Between June 2006 and November 2007, MGA financed its purchases of round logs by arranging with Wajilam to apply to its bank(s) for letters of credits to be opened in favour of MGA’s suppliers (hereafter referred to as “the trade finance services”). The letters of credits opened in favour of suppliers named by MGA are hereafter referred to as “the import letters of credit” or “the import letter of credit” as the case maybe. It is common ground that the parties treated each and every finance transaction according to shipments as distinct and separate. Most of the shipments were for round logs of Sarawak origin while three other separate shipments were for logs from Guyana. The Marina I shipment was the only one involving round logs from PNG. MGA on its part, agreed to name Wajilam as beneficiary of the letters of credit or other documentary credits opened by its buyers in the India (“the export letters of credit” or “the export letter of credit” as the case maybe). In addition, any cash advances received by MGA from its Indian buyers would be directed to Wajilam. In providing the trade finance services to MGA, Wajilam would be able to discount the bills of exchange; and where necessary, Wajilam would have recourse against MGA as well as the buyers in India as acceptors of the bills of exchange. MGA on its part had also agreed to reimburse the amount of the import letter of credit and expenses connected with the opening of the import letter of credit including late payment interest at the rate of 12% per annum.

Although not expressly discussed, it was also understood that at the end of the finance transaction, Wajilam would prepare what was known as a “transaction statement”, setting out in detail, amongst other things, the following matters: the cash portion and the proceeds received by Wajilam under the export letter of credit; the amount paid under the import letter of credit; the expenses and disbursements that Wajilam had paid out in the course of the finance transaction which MGA was required to reimburse Wajilam; and the commission payable to Wajilam.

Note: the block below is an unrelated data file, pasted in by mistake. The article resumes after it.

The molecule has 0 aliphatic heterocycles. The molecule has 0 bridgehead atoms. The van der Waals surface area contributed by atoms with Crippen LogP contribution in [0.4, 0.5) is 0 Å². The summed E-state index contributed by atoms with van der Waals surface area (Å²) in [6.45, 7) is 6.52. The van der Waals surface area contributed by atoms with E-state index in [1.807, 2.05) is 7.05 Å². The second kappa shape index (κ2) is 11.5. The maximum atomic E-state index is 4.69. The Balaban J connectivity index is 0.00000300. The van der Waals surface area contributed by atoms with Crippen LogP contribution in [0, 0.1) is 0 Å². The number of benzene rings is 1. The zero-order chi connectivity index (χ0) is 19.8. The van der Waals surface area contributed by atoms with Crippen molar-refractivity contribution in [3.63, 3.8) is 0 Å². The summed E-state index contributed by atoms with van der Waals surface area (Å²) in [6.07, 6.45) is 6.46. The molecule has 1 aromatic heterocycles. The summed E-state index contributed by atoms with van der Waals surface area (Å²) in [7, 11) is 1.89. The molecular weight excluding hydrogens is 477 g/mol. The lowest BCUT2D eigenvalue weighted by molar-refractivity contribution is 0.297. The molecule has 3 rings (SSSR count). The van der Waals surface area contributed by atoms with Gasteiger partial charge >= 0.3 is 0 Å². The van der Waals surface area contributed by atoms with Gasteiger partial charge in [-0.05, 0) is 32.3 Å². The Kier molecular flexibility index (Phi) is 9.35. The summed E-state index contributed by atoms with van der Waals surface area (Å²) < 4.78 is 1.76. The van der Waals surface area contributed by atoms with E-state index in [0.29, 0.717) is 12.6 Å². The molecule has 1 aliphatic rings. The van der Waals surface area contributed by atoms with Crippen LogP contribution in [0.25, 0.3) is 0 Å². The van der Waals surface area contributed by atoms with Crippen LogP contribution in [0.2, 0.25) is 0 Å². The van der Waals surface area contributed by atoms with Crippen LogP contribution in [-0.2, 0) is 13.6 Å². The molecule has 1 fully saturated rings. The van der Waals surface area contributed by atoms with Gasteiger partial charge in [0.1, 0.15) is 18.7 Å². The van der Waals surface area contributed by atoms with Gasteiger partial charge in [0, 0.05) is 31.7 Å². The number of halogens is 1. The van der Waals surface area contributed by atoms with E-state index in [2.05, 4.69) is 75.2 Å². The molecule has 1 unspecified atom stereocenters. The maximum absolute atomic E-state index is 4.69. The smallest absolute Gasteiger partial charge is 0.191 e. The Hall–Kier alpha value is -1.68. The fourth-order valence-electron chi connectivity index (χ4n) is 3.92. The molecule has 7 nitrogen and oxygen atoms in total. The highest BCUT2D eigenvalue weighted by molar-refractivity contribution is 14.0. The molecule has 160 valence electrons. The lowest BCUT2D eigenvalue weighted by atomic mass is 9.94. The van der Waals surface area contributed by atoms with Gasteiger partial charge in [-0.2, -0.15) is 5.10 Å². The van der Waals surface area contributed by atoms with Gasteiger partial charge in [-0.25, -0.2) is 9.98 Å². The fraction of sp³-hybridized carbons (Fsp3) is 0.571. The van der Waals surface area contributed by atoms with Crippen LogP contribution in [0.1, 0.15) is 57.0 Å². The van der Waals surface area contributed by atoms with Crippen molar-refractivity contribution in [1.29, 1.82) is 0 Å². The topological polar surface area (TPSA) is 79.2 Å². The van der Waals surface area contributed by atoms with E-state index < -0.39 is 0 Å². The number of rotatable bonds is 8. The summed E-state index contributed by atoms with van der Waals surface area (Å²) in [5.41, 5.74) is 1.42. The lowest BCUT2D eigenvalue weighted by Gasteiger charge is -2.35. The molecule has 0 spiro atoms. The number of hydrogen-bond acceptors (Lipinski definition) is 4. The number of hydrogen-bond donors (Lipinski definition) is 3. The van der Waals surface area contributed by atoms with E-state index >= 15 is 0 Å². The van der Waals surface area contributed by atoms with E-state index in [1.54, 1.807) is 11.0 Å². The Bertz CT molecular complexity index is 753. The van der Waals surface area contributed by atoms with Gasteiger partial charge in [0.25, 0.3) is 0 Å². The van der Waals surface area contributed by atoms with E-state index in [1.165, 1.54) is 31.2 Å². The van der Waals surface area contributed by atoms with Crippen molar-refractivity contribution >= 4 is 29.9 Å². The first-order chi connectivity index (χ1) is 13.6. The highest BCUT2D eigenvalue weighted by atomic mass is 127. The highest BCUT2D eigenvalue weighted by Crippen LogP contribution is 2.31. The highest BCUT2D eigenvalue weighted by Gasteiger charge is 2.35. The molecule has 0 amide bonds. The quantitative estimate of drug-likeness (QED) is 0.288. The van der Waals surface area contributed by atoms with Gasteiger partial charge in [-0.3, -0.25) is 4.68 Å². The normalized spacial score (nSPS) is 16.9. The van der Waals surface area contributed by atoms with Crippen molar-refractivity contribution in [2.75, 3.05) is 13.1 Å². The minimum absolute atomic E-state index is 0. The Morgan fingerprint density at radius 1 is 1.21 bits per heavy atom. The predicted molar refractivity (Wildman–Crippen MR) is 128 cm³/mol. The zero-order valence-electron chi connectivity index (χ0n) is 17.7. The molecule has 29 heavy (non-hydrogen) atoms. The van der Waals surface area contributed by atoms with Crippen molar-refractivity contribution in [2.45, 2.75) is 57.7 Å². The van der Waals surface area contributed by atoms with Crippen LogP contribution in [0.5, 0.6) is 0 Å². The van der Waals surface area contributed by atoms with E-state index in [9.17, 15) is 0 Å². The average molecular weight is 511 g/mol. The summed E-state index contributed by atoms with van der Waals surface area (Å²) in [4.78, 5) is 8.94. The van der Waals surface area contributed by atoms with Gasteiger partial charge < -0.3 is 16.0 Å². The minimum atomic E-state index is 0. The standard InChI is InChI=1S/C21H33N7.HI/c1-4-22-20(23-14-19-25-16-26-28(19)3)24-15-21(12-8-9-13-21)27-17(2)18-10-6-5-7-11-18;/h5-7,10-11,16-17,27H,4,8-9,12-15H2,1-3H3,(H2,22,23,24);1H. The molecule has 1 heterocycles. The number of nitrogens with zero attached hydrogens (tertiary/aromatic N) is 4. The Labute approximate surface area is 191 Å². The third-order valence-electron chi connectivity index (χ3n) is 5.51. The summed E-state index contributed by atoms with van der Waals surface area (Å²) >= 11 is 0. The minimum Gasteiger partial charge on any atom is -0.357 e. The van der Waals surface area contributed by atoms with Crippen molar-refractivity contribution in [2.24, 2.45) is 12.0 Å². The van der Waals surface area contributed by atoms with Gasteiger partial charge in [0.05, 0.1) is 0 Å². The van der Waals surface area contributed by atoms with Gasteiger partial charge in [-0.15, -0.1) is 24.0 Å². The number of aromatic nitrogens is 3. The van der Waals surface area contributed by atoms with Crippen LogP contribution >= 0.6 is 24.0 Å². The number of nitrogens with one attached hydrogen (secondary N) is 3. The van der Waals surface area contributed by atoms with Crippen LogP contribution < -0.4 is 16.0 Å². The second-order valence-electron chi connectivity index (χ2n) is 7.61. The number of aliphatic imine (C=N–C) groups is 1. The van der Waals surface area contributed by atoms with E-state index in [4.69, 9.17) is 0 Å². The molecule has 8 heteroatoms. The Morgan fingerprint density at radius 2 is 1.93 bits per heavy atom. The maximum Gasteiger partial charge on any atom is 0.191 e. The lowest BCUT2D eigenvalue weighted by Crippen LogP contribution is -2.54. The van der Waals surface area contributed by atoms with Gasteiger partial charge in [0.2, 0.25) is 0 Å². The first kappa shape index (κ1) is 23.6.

A typical transaction statement would enable both parties to reconcile their accounts after the completion of the transaction in order to determine who should pay whom and the exact amount to be paid.

It is common ground that the purchases of round logs were duly shipped and paid for by MGA under the respective import letters of credit. Hence, to clarify, this case is not about non payment of bills of exchange, documents against acceptance or other forms of documentary credit that had fallen due and went unpaid in respect of the export letters of credit.

Both sides understood, and there is no dispute, that Wajilam would be paid a commission for providing trade finance services to MGA. The present dispute is limited to the amount of commission to be paid (hereafter referred to as “the contractual claim”). MGA’s pleaded case is that commission was calculated by reference to the quantity of the logs bought and resold (ie, 14,034.038 cubic metres (“cbm”) which was in fact the actual quantity of logs shipped), and, based on the parties’ prior dealings, the rate of commission applicable to the subject transaction was US$5 per cbm. In response, counsel for Wajilam, Ms Wendy Tan (“Ms Tan”) argued that there was no agreed rate of commission as pleaded by MGA. Instead, it was an implied term of the contract between the parties that Wajilam had absolute discretion to decide its own remuneration or commission for providing trade finance services (this alleged term will hereafter be referred to as “the discretionary commission term”), and that was the basis upon which Wajilam had provided trade finance services. I noted that the evidence on the key issues as described was primarily oral. The persons involved in the negotiations for the financing of MGA’s purchases of round logs, in so far as it may be relevant, were Mukesh (on behalf of MGA) and Tarun (on behalf of Wajilam). The conversations between the two protagonists were not documented and much will turn on the oral testimony of both men. One additional thing to note is that, in this judgment, I have not referred to a large part of the evidence that was adduced before me because that evidence has no bearing upon the issues to be decided in this action.